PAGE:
Let me preface this post by making two points:
- pre-tween girls are difficult to buy for.
- I still feel a little bit guilty about Max the Hamster’s untimely death.
So, when Maddie said that she wanted a rabbit for her birthday. . .I agreed. It seemed so easy: buy a hutch. Insert rabbit. Birthday done. Ten year old girl happy.
And, lucky for me, Maddie is a girl who researches her options. The parental nod toward getting a rabbit sent her off to Google and Craigslist heaven. She read numerous posts about raising rabbits, started searching on Craigslist for them, checked out a book on rabbits from the library, and she consulted with her Aunt Cindy, a mom of a fellow rabbit raiser.
Then she hit a road block: rabbits don’t necessarily breed in the heat of the summer so we’d have to wait for the weather to cool in order to score the breed she decided on: the miniature lop. But, let me tell you, south Texas summers can drag on and on, and for a 10 year old girl who’s already done her research. . .well, her patience does have a limit.
Rex rabbits, though, don’t seem to need a cool day to. . .well, to get it on. Maddie found a Craigslist listing for the Rex rabbit variety and she decided to purchase this rabbit. She named it Hope. Hope, said the man selling the rabbit, was a girl rabbit.
Having done her research, Maddie found that rabbits are social animals, and a well-researched daughter is very convincing, so when another female rex rabbit suddenly and unexpectedly became available, we thought it was meant to be. This rabbit was named Star.
We decided that the rabbits should be in separate cages but placed next to each other–just to get used to each other. That was until Maddie and her sweet, innocent second grade friend decided it was time for the two rabbit friends to cohabitate.
I was on the patio nonchalantly watering some plants when I heard Maddie’s friend say, “Why is Hope jumping on Star’s back?”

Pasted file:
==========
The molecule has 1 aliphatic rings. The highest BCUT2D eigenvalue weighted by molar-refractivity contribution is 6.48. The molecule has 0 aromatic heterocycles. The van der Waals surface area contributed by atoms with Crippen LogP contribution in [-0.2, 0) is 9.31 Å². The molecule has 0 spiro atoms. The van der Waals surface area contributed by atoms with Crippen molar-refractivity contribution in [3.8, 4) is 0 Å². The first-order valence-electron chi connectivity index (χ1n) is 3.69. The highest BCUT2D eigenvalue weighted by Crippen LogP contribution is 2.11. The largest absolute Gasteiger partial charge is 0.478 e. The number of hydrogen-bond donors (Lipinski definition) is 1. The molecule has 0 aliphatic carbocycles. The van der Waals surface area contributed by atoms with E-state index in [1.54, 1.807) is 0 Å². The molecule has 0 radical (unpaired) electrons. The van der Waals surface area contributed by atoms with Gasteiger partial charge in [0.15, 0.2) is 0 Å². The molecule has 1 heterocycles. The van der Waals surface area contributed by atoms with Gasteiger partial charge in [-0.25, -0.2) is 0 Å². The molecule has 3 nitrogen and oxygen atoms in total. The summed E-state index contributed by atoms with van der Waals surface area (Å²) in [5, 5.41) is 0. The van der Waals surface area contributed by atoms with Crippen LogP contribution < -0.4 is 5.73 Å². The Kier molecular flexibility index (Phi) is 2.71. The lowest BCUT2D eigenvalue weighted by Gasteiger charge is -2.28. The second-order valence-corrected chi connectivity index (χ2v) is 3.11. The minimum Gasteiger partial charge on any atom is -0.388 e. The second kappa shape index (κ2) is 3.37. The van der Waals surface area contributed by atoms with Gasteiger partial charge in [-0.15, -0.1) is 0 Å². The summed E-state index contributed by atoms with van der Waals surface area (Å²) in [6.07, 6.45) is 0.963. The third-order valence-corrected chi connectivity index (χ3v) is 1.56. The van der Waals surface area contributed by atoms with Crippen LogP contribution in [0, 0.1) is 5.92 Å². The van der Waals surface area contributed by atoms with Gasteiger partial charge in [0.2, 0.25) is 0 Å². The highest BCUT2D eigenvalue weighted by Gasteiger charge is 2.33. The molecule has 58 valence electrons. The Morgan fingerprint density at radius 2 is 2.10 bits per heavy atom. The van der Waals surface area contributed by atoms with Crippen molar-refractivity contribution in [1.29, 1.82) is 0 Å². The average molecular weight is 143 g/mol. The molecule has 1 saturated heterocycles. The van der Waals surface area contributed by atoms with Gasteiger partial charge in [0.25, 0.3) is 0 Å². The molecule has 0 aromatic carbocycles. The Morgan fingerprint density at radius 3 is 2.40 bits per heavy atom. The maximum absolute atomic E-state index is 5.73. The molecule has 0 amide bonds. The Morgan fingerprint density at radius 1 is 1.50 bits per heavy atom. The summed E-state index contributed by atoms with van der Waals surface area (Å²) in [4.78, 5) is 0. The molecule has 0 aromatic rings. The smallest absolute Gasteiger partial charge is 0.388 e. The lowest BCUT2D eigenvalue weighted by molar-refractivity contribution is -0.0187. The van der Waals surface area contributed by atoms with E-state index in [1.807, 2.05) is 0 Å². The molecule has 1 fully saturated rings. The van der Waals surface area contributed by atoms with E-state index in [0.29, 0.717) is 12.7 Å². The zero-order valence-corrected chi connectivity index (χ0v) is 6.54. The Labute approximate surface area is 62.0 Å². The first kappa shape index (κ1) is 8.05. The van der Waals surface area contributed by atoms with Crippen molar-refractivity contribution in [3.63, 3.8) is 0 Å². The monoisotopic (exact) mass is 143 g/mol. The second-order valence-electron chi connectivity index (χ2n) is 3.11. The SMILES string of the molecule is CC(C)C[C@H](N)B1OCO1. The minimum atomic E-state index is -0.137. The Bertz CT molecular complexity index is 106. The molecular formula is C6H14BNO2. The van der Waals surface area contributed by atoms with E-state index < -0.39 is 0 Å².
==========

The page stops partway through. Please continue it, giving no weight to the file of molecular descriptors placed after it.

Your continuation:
Thinking that this was a territory fight–the worst kind: girl on girl–I ran over to the cage and the hutch only to discover that it wasn’t a fight. . .Hope was getting it on with Star.
“Maddie! Grab Hope off of Star!” I yelled, “And put them in separate cages!”
I then ran to my computer and googled, HOW TO TELL THE GENDER OF YOUR RABBIT. Having separated the rabbits, the girls wandered into the house and together we watched a YouTube video of a female veterinarian explaining what a male rabbit looked like–in all it’s rabbit glory. The second grade friend watched with pure fascination. Maddie was aghast, “This is gross, Mom!”
Then we walked back to the hutch and cage and I instructed Maddie to pick up “Hope” and turn her over while I inspected “Hope’s” hinder parts. Sure enough, “she” was a “he”. Or at least I think what I saw was a wee he bunny part.
Scott suggested that we change Hope’s name to Lucky.
All this hanky panky occurred about a month ago and apparently the gestation period for rabbits is about 30 days–which would mean that this is the week baby rabbits could be born. I could take the easy route and pay the $92 to have a vet look at Star to see if she is pregnant and another $92 to see if Hope/Lucky/Mr. Fluffy (the new name) is actually a male rabbit but we have our first orthodontist appointment for the older kids and the office manager at the office asked if I had robbed a bank when I told her I was bringing four of the five in for a consultation. So, we’ll wait to see. . .
If you are interested in a baby rabbit. . .just let me know. We just might have one–or six to give away. This could easily be the epitome of the gift that keeps on giving!